In physics, the electric field is a force field generated in space by the presence of one or more electric charges or a time-varying magnetic field. Together with the magnetic field, it constitutes the electromagnetic field, responsible for electromagnetic interaction.
Introduced by Michael Faraday, the electric field propagates at the speed of light and exerts a force on any electrically charged object.
If it is generated only by the stationary distribution of space charge, the electric field is called the electrostatic field and it is conservative.
An instrument called an electroscope is used to measure the electrification of a body.
Static electricity also generates an electric field. In this case, it is a static electric field that is the force field generated by the repulsion and attraction of positive and negative charges fixed in space.
Electric Field Formula
The formula for the electric field (E) at a point P generated by a point electric charge q1 is:
- E is the vector of the electric field intensity that indicates the magnitude and direction of the field.
- q1 is the value of the measured load. The unit of electric charge in the international system of units is the Coulomb.
- K is the electrostatic constant that depends on the medium. the value of k in vacuum is 9 · 10⁹ Nm² / C.
- r is the distance from the charge to the point where the electric field is measured.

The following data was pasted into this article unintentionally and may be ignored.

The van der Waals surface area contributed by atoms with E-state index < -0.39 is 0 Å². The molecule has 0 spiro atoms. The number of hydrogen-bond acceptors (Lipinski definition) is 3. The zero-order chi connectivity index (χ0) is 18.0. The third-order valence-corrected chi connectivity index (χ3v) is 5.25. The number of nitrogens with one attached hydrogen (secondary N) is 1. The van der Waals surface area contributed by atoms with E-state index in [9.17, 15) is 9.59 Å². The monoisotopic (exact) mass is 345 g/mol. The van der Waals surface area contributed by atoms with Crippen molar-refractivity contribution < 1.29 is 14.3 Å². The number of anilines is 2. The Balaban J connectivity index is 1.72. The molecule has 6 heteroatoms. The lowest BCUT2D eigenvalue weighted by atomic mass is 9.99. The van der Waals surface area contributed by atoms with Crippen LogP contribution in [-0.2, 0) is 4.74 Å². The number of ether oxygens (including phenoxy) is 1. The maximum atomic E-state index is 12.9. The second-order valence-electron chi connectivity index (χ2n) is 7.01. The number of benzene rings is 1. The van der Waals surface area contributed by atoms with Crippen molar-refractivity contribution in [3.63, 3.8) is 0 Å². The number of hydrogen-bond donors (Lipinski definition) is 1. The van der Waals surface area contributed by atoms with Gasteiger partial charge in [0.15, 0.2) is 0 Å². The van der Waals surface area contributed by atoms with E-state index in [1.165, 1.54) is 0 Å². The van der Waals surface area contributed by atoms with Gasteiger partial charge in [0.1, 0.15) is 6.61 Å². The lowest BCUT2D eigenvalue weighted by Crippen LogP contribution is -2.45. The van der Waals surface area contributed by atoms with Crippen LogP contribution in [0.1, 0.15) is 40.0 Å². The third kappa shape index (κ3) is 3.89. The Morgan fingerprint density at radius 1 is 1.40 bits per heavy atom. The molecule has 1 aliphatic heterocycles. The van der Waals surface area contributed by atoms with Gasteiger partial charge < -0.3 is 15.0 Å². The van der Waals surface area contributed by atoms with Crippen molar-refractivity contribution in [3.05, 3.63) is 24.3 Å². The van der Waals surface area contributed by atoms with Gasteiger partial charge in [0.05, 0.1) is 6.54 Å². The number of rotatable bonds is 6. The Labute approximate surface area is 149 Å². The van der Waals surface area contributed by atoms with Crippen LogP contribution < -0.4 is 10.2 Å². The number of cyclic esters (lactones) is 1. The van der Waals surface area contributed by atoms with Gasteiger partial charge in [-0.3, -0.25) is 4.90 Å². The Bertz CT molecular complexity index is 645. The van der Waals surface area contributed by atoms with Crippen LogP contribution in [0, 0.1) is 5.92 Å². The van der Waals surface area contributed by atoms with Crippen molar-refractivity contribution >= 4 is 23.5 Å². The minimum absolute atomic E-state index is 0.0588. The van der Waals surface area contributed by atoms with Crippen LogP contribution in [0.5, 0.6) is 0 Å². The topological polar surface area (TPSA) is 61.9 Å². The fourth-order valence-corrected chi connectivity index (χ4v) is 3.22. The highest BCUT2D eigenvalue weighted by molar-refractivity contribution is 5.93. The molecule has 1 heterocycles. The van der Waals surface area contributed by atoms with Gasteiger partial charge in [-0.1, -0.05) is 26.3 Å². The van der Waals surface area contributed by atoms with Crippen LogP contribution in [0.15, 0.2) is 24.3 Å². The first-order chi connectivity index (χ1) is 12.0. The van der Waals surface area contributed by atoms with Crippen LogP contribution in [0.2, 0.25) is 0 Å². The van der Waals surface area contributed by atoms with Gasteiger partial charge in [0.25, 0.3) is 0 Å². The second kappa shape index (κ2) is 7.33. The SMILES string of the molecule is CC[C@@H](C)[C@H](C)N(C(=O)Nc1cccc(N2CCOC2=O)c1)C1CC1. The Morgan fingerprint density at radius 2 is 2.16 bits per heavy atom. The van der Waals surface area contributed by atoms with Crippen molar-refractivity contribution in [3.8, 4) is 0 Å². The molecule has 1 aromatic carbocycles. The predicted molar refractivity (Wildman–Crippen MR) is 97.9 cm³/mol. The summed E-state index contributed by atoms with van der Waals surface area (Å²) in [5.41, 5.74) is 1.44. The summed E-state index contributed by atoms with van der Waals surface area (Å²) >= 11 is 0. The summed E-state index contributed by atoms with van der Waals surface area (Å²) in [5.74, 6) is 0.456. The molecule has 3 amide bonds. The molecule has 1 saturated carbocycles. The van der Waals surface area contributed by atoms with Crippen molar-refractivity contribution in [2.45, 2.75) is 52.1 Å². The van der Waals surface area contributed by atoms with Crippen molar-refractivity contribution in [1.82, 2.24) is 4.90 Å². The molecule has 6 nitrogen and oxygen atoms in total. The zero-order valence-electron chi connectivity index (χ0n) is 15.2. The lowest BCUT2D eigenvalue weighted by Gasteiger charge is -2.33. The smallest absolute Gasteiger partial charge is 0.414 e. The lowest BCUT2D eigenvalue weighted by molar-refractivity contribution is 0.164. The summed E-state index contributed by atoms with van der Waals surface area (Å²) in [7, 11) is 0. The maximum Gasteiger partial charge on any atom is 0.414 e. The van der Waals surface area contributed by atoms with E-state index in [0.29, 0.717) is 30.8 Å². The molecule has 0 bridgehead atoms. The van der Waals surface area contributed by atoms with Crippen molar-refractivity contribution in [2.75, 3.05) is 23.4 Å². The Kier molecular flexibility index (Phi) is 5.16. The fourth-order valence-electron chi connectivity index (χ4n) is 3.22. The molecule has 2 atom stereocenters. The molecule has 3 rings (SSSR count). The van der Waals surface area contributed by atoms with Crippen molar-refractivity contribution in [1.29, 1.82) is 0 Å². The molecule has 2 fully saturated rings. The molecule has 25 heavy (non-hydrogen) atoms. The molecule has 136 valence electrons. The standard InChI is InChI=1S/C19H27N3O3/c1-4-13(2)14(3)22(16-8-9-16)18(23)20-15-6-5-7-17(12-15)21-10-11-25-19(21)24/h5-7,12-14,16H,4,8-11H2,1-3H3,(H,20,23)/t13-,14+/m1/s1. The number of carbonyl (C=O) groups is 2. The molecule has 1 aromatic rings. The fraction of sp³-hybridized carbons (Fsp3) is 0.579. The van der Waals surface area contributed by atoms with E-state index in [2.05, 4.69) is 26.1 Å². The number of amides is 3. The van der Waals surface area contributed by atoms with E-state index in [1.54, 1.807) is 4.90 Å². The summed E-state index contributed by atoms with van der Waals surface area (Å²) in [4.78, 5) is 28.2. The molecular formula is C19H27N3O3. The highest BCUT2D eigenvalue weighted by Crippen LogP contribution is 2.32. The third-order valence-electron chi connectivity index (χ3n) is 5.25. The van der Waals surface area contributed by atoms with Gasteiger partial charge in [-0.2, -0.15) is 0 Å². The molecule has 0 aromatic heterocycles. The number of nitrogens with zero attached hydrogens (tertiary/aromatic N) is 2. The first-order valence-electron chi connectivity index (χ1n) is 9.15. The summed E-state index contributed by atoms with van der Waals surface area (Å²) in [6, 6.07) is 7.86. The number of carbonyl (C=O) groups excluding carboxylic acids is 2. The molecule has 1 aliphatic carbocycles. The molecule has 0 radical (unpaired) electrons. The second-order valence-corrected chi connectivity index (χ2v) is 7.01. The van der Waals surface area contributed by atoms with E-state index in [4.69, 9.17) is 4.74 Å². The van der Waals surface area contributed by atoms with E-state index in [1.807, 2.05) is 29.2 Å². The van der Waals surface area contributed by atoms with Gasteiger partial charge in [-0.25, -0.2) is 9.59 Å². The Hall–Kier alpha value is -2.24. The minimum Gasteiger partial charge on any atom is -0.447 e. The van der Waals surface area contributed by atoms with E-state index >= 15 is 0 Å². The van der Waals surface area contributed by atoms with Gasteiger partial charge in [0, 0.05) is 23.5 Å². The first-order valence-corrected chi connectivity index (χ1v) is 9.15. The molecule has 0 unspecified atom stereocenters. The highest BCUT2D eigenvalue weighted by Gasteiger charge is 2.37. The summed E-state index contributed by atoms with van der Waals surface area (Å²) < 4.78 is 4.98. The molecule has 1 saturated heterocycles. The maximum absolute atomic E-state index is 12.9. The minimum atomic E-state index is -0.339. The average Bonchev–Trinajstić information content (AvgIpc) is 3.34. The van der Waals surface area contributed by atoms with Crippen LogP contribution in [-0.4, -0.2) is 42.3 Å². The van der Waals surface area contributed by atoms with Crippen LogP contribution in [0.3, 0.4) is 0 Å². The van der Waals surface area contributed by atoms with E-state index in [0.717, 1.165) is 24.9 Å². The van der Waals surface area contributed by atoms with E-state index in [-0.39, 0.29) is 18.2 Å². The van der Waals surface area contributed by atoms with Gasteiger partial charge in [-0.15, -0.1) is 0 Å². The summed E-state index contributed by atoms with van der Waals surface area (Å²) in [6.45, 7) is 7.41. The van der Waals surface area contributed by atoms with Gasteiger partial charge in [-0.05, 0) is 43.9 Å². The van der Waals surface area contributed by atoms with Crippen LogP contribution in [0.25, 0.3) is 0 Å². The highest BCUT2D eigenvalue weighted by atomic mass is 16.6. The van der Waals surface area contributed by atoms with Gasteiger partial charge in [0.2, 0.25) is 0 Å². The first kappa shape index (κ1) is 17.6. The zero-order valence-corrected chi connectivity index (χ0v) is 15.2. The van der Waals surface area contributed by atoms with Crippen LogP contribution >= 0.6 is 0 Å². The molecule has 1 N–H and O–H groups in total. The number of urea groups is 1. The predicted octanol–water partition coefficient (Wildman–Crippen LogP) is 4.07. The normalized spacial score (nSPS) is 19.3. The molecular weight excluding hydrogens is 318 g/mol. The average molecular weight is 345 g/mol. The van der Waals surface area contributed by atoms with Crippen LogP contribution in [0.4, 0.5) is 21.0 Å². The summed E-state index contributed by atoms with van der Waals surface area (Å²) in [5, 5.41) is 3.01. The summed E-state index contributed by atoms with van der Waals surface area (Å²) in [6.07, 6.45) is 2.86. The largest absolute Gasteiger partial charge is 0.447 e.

- ur is a unit vector that goes from the source charge towards the point P.
In the international system of measurement units it is measured in newtons per coulomb (N / C), or in volts per meter (V / m).
The electric field can also be calculated for a continuous charge distribution. In this case, it is calculated by making the vector sum of the fields generated by each electric charge. However, because it is difficult to calculate, it is easier to use Gauss's law.
Once the vector of the electric field is known, the force that this field exerts on a witness charge located at P can be calculated:
Therefore, if the control charge is positive, the force exerted by the field will be parallel to the field. On the contrary, if the charge located at a certain point is negative, the force will be in the opposite direction to the field.
What Are the Lines of an Electric Field?
The field lines are imaginary lines that describe the trajectory that a positive charge located freely at a point would describe to pass from this point to another within an electric field.
From these experimental evidences of electric fields, Charles Augustin de Coulomb formulated Coulomb's law. Coulomb's law quantifies the electrical force of attraction and repulsion of electrical charges located at a certain distance.
From this law it can be stated that an electrically charged body produces a field in the surrounding space such that, if a point charge is introduced, it is affected by the effect of a force, called the Coulomb force.